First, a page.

Nor will any manifest injustice result if NCR’s appeal is not granted. In essence, NCR appears to argue that UP’s April 20 withdrawal from negotiations requires that NCR be given a second bite at obtaining the Line through an OFA. We disagree. First, NCR failed to timely file an OFA or a petition for additional time to do so. Even were we to consider anew NCR’s petition for extension of time to file an OFA, it would be denied. The statute, at 49 U.S.C. § 10904, imposes strict time limits for the filing of an OFA, and UP opposed the request for extension. Allowing the late filing of an OFA over the owning rail carrier’s objection would be contrary to Congress’s direction to streamline the abandonment and OFA process. See Aban. & Discontinuance of Rail Lines & Rail Transp. Under 49 U.S.C. § 10903, 1 S.T.B. 894, 909-10 (1996) (in enacting the ICC Termination Act of 1995, Congress shortened the time for the Board to process OFAs); R.R. Ventures, Inc. v. STB, 299 F.3d 523, 531 (6th Cir. 2002) (same). Thus, the Board does not generally allow extensions of time for filing OFAs when the line owner objects. See, e.g., Mid-Michigan R.R.―Aban. Exemption―in Kent, Ionia, and Montcalm Cntys., Mich., AB 364 (Sub-No. 14X), slip op. at 5 (STB served Sept. 26, 2008); BNSF Ry.―Aban. Exemption―In Kootenai Cnty., Idaho, AB 6 (Sub-No. 468X) (STB served Dec. 30, 2009).
Second, after UP agreed to negotiate outside the OFA process, NCR itself chose not to continue pursuing an OFA (and thus the opportunity to force the sale of the Line), but to rely instead on private negotiations. At no time did UP (or the Board) suggest any guarantee that private negotiations would eventually result in NCR’s acquiring the Line. To the contrary, having decided to rely on voluntary negotiations, NCR assumed the risk that those negotiations might ultimately prove fruitless.
Finally, we are not persuaded by NCR’s assertion that UP’s reversal of position amounted to deliberately fraudulent behavior on UP’s part. Rather, we find credible UP’s explanation for its reversal as having been prompted by NCR’s counterproductive behavior toward UP personnel. Although NCR describes in detail a conversation between Kemp and a UP official on March 31, 2011, in which UP allegedly promised to provide the information NCR had requested for its OFA, NCR fails to address UP’s description of its subsequent conversation with NCR on April 1 that UP stated was “threatening and abusive” toward UP personnel and prompted UP’s change of position. Moreover, the Board is troubled by certain passages in NCR’s filings to the Board containing uncivil and unsubstantiated accusations of criminal conduct by others. If, as UP’s unchallenged assertions indicate, NCR took a similar approach in its exchanges with UP, then NCR accepted the risk of the predictable consequences of that choice—that negotiations broke down.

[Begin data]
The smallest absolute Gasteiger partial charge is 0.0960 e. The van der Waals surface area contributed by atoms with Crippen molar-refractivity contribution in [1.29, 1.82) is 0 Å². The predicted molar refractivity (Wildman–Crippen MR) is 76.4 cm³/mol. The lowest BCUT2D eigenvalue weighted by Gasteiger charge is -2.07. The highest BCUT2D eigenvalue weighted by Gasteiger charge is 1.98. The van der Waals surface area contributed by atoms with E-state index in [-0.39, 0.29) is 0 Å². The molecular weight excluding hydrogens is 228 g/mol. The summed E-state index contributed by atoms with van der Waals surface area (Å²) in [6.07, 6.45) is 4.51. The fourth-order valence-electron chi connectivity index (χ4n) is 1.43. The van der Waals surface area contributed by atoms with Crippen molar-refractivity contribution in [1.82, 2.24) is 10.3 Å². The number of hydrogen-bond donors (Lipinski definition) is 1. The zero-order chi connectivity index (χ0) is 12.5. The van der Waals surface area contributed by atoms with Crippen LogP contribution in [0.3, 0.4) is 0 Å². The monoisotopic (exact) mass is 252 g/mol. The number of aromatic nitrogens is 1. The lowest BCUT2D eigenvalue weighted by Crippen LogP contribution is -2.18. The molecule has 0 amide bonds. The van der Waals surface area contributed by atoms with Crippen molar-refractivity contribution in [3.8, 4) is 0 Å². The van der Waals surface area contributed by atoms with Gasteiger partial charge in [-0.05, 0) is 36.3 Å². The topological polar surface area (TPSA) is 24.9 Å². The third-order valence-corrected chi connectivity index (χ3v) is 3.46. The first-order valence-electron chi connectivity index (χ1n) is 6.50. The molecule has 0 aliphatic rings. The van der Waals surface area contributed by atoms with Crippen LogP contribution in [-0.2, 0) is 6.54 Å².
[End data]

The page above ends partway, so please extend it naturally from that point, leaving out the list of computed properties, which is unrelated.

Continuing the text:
For the foregoing reasons, NCR’s appeal is denied.
Because negotiations for the Line between UP and NCR have terminated, Docket No. FD 35497, which NCR had reserved in anticipation of seeking Board authority to acquire the Line if negotiations with UP were successful, will be closed.
This decision will not significantly affect either the quality of the human environment or the conservation of energy resources.
It is ordered:
1. NCR’s May 9, 2011 petition for reconsideration of the April 2011 decision is denied, and the OFA process remains closed.
2. NCR’s motion to strike UP’s April 20, 2011 filing is denied.
3. Docket No. FD 35497 is closed.
4. This decision is effective on its service date.
By the Board, Chairman Elliott, Vice Chairman Begeman, and Commissioner Mulvey.
 This decision embraces Docket No. FD 35497, Nevada Central Railroad—Acquisition Exemption—Union Pacific Railroad Company.
 The digest constitutes no part of the decision of the Board but has been prepared for the convenience of the reader. It may not be cited to or relied upon as precedent. Policy Statement on Plain Language Digests in Decisions, STB Ex Parte No. 696 (STB served Sept. 2, 2010).
 On March 1, 2011, NCR filed corrections to its February 28 filing, and, on March 14, 2011, it filed a “Notice of Oral Stipulation” to its March 1 filing.
 49 C.F.R. § 1152.27(c)(2)(i).
 49 C.F.R. § 1152.27(c)(2)(ii)(B). Because day 30 was Sunday, March 20, OFAs were due on Friday, March 18. See 49 C.F.R. § 1152.25(d)(4).
 49 C.F.R. § 1152.27(c)(2)(ii)(C).
 See id.
 Shortly thereafter, on April 18, 2011, NCR filed a “Notice of Intent to Institute Case” in Docket No. FD 35497, a docket NCR reserved apparently in anticipation of seeking acquisition authority for the Line as a result of the negotiations NCR hoped to conclude with UP outside the OFA process.
 It is NCR’s appeal of this April 2011 decision that we principally address in this decision.
 That section provides, in relevant part, that a practitioner before the Board “shall not in any way communicate upon the subject of controversy with a party represented by another practitioner except upon express agreement with the practitioner representing such party” and “shall not negotiate or make compromises with the other party, but shall deal only with the opposing practitioner.”
 See NCR’s Petition For Reconsideration (filed May 9, 2011) and its Motion To Strike (filed May 10, 2011).